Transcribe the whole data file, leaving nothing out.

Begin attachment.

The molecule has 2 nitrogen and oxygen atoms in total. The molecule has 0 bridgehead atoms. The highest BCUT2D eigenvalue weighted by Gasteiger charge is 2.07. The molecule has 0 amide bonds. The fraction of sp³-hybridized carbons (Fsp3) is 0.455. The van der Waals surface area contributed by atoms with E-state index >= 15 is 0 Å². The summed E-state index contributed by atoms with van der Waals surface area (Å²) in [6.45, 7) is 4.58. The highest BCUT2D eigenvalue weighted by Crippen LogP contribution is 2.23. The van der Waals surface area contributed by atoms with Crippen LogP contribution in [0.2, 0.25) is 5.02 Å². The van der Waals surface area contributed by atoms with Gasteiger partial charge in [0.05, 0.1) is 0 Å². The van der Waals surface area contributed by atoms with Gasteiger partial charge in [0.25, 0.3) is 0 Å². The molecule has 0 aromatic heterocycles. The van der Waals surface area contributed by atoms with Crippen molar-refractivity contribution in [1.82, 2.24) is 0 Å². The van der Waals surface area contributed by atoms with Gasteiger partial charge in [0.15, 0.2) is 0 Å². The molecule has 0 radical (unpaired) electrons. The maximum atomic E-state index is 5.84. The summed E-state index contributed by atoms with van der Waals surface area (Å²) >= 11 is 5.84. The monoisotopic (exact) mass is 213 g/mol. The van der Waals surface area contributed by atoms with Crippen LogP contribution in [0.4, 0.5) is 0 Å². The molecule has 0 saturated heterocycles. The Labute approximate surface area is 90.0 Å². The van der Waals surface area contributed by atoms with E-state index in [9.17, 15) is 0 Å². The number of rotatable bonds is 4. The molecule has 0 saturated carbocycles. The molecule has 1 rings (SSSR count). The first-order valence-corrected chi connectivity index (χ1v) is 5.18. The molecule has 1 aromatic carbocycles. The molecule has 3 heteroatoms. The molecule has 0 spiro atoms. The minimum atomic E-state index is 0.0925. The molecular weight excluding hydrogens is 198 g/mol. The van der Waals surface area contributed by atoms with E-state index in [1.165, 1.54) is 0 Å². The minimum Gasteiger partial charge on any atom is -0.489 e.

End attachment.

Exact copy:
The molecule has 2 nitrogen and oxygen atoms in total. The molecule has 0 bridgehead atoms. The highest BCUT2D eigenvalue weighted by Gasteiger charge is 2.07. The molecule has 0 amide bonds. The fraction of sp³-hybridized carbons (Fsp3) is 0.455. The van der Waals surface area contributed by atoms with E-state index >= 15 is 0 Å². The summed E-state index contributed by atoms with van der Waals surface area (Å²) in [6.45, 7) is 4.58. The highest BCUT2D eigenvalue weighted by Crippen LogP contribution is 2.23. The van der Waals surface area contributed by atoms with Crippen LogP contribution in [0.2, 0.25) is 5.02 Å². The van der Waals surface area contributed by atoms with Gasteiger partial charge in [0.05, 0.1) is 0 Å². The van der Waals surface area contributed by atoms with Gasteiger partial charge in [0.25, 0.3) is 0 Å². The molecule has 0 aromatic heterocycles. The van der Waals surface area contributed by atoms with Crippen molar-refractivity contribution in [1.82, 2.24) is 0 Å². The van der Waals surface area contributed by atoms with Gasteiger partial charge in [0.15, 0.2) is 0 Å². The molecule has 0 radical (unpaired) electrons. The maximum atomic E-state index is 5.84. The summed E-state index contributed by atoms with van der Waals surface area (Å²) >= 11 is 5.84. The monoisotopic (exact) mass is 213 g/mol. The van der Waals surface area contributed by atoms with Crippen LogP contribution in [0.4, 0.5) is 0 Å². The molecule has 0 saturated heterocycles. The Labute approximate surface area is 90.0 Å². The van der Waals surface area contributed by atoms with E-state index in [9.17, 15) is 0 Å². The number of rotatable bonds is 4. The molecule has 0 saturated carbocycles. The molecule has 1 rings (SSSR count). The first-order valence-corrected chi connectivity index (χ1v) is 5.18. The molecule has 1 aromatic carbocycles. The molecule has 3 heteroatoms. The molecule has 0 spiro atoms. The minimum atomic E-state index is 0.0925. The molecular weight excluding hydrogens is 198 g/mol. The van der Waals surface area contributed by atoms with E-state index in [1.165, 1.54) is 0 Å². The minimum Gasteiger partial charge on any atom is -0.489 e.